Gone Girl

I’m going to go out on a limb here and state that in my eyes this is already a Timeless Classic. Not everyone will agree because by inference classic implies old, or at least aged but this shouldn’t hold a film back from achieving such high appraise.

Perhaps a Modern Classic with Hitchcockian suspense would be more apt. It bears striking resemblance to the suspense we associate with some of Alfred’s greatest achievements. Take Vertigo and Dial M for Murder as great examples. Gone Girl may be similar but it succeeds on its own merit and isn’t held hostage by the chains of Hollywood censorship or the modern expectation of cliché for that matter. Astride of these burdensome limitations there isn’t a doubt in my mind that come awards season Gone Girl will get its just deserts.

When someone offers their opinion on an adapted film their line of questioning usually follows, “yeah it’s really good, have you read the book?” The problem with this question is that it puts the book and the film on a level playing field. They are not equal mediums, they are completely different even if they do tell the same story. For that reason, and the fact that I haven’t read the book, this will be a film review, not a comparative analysis. Rosemund Pike’s exceptional performance (as Amy Dunne) is in part to thank for Gillian Flynn’s exceptional screenplay but then again her performance, separate from the book or script, is enough to dispel any quandaries one might have with the authenticity of her screen presence. Cold and deeply unnerving she reaches from the screen, grabs you by the balls and whispers, “you better listen up or I’m gonna squeeze the babies right outta ya!” So much so is the severity of her ability to shock the audience that at times I was completely transfixed, unable to fathom a guess as to where the film was going next. Testament to David Fincher’s mastery in suspense film-making, his filmography speaks for itself what with Se7en, Fight Club and Zodiac, Gone Girl keeps you guessing right to the last second as a surge of awe courses through your veins when you realise what it is you have just witnessed. Extraordinary direction and, as my good friend JD mentioned yesterday, the blue and grey colour palette plays a pivotal role in lulling you into a quite real sense of security. Very rarely does a thriller cause genuine fear for the characters and Fincher has achieved just that.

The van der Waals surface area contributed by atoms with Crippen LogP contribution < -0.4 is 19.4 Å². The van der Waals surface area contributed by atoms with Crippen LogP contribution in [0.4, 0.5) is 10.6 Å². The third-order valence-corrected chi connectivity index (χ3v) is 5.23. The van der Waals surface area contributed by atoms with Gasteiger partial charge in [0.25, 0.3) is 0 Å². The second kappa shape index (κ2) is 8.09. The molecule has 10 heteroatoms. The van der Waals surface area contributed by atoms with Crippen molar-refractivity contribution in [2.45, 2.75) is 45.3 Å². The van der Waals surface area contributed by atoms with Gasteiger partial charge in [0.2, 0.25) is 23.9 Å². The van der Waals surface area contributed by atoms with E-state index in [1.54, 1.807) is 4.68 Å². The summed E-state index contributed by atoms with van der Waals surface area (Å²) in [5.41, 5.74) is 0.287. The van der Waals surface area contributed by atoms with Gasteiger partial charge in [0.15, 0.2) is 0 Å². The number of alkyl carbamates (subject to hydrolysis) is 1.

If possible I’d avoid talking to anyone that you know has seen it, especially if they have an aggravating disposition to reveal spoilers. What I can tell you is Amy and Nick (Ben Affleck) have an open, honest, and seemingly perfect attitude to relationships. When Nick’s mother is diagnosed with cancer they move to Missouri (Nick’s hometown) and their relationship is significantly strained. The story is frequently interrupted with interspersed flashbacks that reveal subtleties about each character, often narrated by Amy as she writes her diary.

There is a great deal that has to be left unsaid with this particular review. Rosemund Pike is mesmerising and when you consider some of her previous roles its even more impressive. Ben Affleck brings his Good Will Hunting game back to the big screen and the whole film is perfectly cast. With such an intense level of anxiety maintained from the off the light humour dotted every so often provides welcome comic relief when you least expect it. If you only see one film for the rest of the year this has to be it but with such an amazing four weeks of cinema coming our way I’m looking forward to the challenges Gone Girl will face come February.

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